(I'm sorry, but what? I'm the first one to posit -- roll around in, frankly -- the strong religious presence(s) on the show, but we're back to the lecturing, answering-questions-nobody-asked, unsubtle lack of poetry. There's nowhere to go with this speech, as a viewer, because it is what it says, no more, no less: telling, not showing. The "makes sense don't it" to end them all; even more tone-deaf and insecure than the "Watchtower" lyrics, or Galen's embarrassing "and we have been from the start" coda. Cutting up your steak for you and constricting the moment -- which should be soaring, bright and fearless and powerful, inspiring of wonder and awe and above all questions -- to a simple wordy explanation. What does this story mean, what's it about? Let me tell you. No, just shut up and let me tell you. It's lazy, and it's gross, and it's story fatigue, and it's a bummer.)
And it's an easy answer in the narrative too, as Cavil's character completely goes out the window and he suddenly forgets to watch his own ass, because of the healing and redemptive power of Gaius's words. "If that were true -- and that's a big if..." (Although apparently not big enough to matter, not when the plot train's coming through) "...How do I know this force has our best interests in mind?" Bill stares at him, no doubt as bored with this bullshit as I am. "How do you know that God is on your side, doctor?" Because it's about to get worse. So much worse. Gaius shakes his head, and the angels smile down on him, full of love, as Gaius Baltar explains to us basic shit about God. "I don't. God's not on any one side. God's a force of nature, beyond good and evil. Good and evil, we created those."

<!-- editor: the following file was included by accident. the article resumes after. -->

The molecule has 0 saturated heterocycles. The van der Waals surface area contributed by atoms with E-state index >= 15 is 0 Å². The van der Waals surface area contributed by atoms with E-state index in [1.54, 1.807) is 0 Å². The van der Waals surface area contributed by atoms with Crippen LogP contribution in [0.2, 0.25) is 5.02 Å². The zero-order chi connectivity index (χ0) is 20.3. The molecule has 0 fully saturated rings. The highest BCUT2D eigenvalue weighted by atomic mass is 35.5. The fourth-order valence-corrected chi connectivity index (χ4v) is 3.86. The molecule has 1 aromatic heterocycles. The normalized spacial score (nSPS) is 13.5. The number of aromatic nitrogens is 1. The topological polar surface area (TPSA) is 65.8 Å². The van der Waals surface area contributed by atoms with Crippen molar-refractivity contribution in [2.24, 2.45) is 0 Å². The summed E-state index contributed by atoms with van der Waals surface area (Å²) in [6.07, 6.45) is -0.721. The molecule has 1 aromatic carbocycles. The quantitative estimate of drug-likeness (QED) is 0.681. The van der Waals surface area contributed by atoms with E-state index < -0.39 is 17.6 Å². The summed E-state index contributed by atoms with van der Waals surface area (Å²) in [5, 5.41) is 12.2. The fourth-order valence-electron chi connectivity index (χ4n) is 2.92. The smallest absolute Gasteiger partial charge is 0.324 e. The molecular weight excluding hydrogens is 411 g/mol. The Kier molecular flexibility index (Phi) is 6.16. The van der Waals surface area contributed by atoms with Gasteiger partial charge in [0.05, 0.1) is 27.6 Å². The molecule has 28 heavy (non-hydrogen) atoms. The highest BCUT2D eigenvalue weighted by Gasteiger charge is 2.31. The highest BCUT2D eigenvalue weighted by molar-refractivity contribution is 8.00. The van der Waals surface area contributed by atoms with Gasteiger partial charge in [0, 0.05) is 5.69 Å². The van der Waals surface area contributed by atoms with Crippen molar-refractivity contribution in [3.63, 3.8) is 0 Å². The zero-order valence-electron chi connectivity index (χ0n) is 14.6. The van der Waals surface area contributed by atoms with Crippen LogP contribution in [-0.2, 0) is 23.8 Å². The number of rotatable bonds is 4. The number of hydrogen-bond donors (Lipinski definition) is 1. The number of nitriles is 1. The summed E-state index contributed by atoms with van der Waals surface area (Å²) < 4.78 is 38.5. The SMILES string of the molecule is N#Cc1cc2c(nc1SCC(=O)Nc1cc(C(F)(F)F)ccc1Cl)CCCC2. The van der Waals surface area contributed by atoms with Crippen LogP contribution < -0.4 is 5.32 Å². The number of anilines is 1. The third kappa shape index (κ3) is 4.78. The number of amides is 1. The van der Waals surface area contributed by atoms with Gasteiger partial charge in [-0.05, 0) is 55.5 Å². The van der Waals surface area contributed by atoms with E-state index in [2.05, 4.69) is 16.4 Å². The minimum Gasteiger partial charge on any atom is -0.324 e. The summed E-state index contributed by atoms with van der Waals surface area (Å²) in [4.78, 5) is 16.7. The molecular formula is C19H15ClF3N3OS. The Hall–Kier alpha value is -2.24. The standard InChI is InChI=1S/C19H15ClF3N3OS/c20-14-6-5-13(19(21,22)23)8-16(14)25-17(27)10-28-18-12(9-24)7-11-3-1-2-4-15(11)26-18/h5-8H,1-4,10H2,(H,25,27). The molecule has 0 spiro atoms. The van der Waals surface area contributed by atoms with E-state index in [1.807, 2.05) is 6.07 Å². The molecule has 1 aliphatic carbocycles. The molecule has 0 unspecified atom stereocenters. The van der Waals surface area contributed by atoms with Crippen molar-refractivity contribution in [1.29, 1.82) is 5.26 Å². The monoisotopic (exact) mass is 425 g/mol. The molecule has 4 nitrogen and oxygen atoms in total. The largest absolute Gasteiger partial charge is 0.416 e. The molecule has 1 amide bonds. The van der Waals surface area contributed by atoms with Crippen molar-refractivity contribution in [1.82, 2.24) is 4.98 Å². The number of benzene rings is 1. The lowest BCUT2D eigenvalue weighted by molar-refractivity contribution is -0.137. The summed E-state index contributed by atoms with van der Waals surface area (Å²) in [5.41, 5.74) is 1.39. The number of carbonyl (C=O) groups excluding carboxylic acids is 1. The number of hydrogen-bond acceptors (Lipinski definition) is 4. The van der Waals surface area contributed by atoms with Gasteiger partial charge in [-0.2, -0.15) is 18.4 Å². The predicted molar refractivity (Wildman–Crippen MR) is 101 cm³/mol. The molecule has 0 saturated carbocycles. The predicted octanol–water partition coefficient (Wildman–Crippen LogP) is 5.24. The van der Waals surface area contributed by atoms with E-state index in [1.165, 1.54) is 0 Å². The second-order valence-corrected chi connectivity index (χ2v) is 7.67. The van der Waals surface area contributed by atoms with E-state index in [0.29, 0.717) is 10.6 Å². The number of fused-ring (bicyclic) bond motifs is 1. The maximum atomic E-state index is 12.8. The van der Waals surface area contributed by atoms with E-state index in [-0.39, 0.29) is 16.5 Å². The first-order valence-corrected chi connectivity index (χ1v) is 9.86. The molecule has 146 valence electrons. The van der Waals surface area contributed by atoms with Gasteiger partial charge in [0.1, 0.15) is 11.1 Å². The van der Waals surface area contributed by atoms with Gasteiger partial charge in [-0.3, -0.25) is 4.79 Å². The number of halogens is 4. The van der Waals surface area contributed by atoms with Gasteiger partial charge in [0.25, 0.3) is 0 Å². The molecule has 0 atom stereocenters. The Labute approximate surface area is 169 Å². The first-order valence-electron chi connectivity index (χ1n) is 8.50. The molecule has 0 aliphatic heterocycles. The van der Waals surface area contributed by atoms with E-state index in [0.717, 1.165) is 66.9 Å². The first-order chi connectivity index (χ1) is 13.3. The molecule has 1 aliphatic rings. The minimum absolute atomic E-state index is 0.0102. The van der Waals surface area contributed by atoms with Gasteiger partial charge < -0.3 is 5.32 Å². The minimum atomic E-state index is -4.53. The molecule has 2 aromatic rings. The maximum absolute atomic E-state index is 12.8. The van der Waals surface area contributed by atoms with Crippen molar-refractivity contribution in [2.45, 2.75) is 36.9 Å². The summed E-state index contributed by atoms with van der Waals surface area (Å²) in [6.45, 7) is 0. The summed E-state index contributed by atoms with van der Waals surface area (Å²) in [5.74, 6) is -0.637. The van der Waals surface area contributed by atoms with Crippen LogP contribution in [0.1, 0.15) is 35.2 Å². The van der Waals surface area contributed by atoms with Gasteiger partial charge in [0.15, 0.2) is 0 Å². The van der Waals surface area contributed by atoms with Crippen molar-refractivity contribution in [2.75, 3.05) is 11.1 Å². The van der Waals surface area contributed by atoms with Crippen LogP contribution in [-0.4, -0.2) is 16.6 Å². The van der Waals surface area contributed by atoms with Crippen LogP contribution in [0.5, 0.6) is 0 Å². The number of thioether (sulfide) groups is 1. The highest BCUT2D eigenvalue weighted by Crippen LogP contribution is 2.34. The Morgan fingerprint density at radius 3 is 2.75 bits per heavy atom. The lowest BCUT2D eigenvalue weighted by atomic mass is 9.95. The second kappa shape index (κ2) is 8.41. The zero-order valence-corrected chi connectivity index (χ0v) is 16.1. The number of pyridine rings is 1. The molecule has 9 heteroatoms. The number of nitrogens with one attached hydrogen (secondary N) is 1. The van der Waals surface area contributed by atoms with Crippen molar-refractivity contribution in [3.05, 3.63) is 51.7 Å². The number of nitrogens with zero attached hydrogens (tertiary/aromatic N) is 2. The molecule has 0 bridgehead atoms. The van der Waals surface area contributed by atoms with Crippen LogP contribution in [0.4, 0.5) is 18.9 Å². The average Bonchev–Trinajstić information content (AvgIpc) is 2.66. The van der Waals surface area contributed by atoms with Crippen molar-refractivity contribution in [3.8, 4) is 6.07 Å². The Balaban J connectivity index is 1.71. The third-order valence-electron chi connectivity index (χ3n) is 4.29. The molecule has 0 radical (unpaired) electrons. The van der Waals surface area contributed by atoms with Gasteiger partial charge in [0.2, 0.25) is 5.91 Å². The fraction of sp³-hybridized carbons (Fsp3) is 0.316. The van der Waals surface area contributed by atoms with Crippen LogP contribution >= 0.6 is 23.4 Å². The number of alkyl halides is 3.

(Which, fine: valid, and a good way to look at things. Lose the "any one side" thing, which just comes off like lame Give Peace A Chance crap, and you're good. I think the whole thing's covered by "force of nature," but then I've completely lost track of who this little speech is directed towards, so who knows what the point is? At least in Babylon 5 they got God and the Devil in the room and told them both to fuck off. That's what Gaius is trying to do, but it just comes off like God's sort of pointless and aimlessly moving people around for no reason this whole time. Which, to be fair, is what's been going on.
I want to be very specific here about what works and what doesn't, because to just say I hated the episode is a drastic and frankly stupid conclusion to draw. I like the implication of a double-blind in which the Gods have a personal stake in your personal well-being, while also being infinitely infinite to the point where you're just part of one big dance, so stop trying to make God the mascot for your temporary, self-contained bullshit. That God's not projection, God is wild magic you can't possibly comprehend: God's the forest, you're just a tree, or the river that feeds the ocean that feeds the river, all that. Instead, you get this mangled "we are all special which is how we know that God exists, except God doesn't really care so we aren't special, except we are.")